Skip to main content

Sign up for our newsletter.

Quality journalism. Progressive values. Direct to your inbox.

36 hours left in this Mid-Year Campaign. This is our hour of need.
If you value independent journalism, please support Common Dreams.

Join the small group of generous readers who donate, keeping Common Dreams free for millions of people each year. Without your help, we won’t survive.

Colombians celebrate the signing of the peace accord in Bogotá on Wednesday.

Colombians celebrate the signing of the peace accord in Bogotá on Wednesday. (Photo: Guillermo Legaria/AFP/Getty Images)

'It Is Time to Give Peace a Chance': Historic FARC Peace Deal Achieved

'We won the most beautiful of all battles: Peace.'

Nika Knight Beauchamp

After almost four years of negotiations and over 50 years of war, Colombia's rebel FARC group and the government finally signed a peace accord in Havana, Cuba, late Wednesday.

"We won the most beautiful of all battles: Peace," said the rebel group's top negotiator, Iván Márquez.

"The war is over," the Guardian quotes Humberto de la Calle, chief government negotiator, as saying after signing the deal. "It is the time to give peace a chance."

"Today marks the beginning of the end of the suffering, the pain and the tragedy of the war," Colombia President Juan Manuel Santos said in an address to the nation after the announcement in Havana.

Colombia's government will hold a plebiscite on October 2 for citizens to either accept or reject the agreement.

"It's in your hands, of all Colombians, to decide with your vote to support this historic accord that puts an end to this long conflict between the children of the same nation," Santos said, according to the Associated Press.

The terms of the accord are not necessarily approved of by all Colombians, the Guardian reports:

Under the agreement, the government commits to development programs and addressing gross inequalities in the country's long-neglected rural sector. It also agrees to widen the opportunities of political participation to smaller political movements, including the party that a demobilized FARC may create.

The FARC agrees to help dismantle and discourage the business of drug crops and trafficking that helped sustain its war financially for the past three decades.

The deal also includes reparations to victims and sets up a transitional justice system for crimes committed during the conflict. FARC  members who committed or ordered atrocities but confess their crimes will avoid serving their sentences in jail, instead performing "community service" projects and acts of reparation.

"That point is at the center of controversy surrounding the accords," the newspaper notes. "Critics say the accord should be renegotiated to include jail time for crimes against humanity and a ban on those convicted of such crimes from holding public office."

Polls show the plebiscite vote is currently tied between those in favor of the deal and those opposed.

The peace accord has been negotiated since November 2012. A draft of the agreement's terms was released last fall, and the official signing of the deal follows a historic ceasefire declared in July.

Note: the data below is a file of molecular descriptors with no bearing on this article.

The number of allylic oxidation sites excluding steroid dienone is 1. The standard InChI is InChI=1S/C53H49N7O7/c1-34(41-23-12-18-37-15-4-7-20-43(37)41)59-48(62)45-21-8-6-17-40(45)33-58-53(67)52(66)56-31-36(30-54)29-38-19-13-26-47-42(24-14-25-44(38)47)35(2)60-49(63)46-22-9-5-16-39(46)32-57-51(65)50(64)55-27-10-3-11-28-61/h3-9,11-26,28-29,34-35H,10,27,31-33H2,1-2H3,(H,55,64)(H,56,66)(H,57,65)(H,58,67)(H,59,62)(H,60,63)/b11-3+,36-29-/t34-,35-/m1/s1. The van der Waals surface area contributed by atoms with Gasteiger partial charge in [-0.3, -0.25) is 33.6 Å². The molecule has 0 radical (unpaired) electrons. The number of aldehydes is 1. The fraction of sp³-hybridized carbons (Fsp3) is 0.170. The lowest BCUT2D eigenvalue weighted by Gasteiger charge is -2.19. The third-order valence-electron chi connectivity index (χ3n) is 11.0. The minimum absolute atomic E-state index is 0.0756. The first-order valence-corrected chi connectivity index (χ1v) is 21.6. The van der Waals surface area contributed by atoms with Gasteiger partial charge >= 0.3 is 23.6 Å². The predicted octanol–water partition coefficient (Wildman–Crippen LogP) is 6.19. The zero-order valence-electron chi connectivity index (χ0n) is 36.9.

The last serious attempt at a peace accord in the 1980s failed when right-wing death squads gunned down 3,000 members of a pro-FARC party, NPR notes.

The U.S. has long fought the FARC in Colombia, even going so far as to fund right-wing death squads under the Clinton administration in the 1990s, and in recent years helped Colombia's right-wing government "torture, spy on, and kill" FARC rebels, a 2013 Washington Post investigation revealed.


Our work is licensed under Creative Commons (CC BY-NC-ND 3.0). Feel free to republish and share widely.

Just a few days left in our crucial Mid-Year Campaign and we might not make it without your help.
Who funds our independent journalism? Readers like you who believe in our mission: To inform. To inspire. To ignite change for the common good. No corporate advertisers. No billionaire founder. Our non-partisan, nonprofit media model has only one source of revenue: The people who read and value this work and our mission. That's it.
And the model is simple: If everyone just gives whatever amount they can afford and think is reasonable—$3, $9, $29, or more—we can continue. If not enough do, we go dark.

All the small gifts add up to something otherwise impossible. Please join us today. Donate to Common Dreams. This is crunch time. We need you now.

Naomi Klein: The US Is in the Midst of a 'Shock-and-Awe Judicial Coup'

"The rolling judicial coup coming from this court is by no means over," warned the author of "The Shock Doctrine."

Jake Johnson ·


Markey, Bowman Join Climate Coalition in Urging SCOTUS Expansion

"We cannot sit idly by," said Markey, "as extremists on the Supreme Court eviscerate the authorities that the government has had for decades to combat climate change and reduce pollution."

Brett Wilkins ·


Ocasio-Cortez Says US 'Witnessing a Judicial Coup in Process'

"It is our duty to check the Court's gross overreach of power in violating people's inalienable rights and seizing for itself the powers of Congress and the president."

Brett Wilkins ·


Critics Say Biden Drilling Bonanza 'Won't Lower Gas Prices' But 'Will Worsen Climate Crisis'

"President Biden's massive public lands giveaway in the face of utter climate catastrophe is just the latest sign that his climate commitments are mere rhetoric," said one campaigner.

Kenny Stancil ·


'Payoff for 40 Years of Dark Money': Supreme Court Delivers for Corporate America

"It was the conservative court's larger agenda to gut the regulatory state and decimate executive powers to protect Americans' health and safety," warned one expert.

Jake Johnson ·

Common Dreams Logo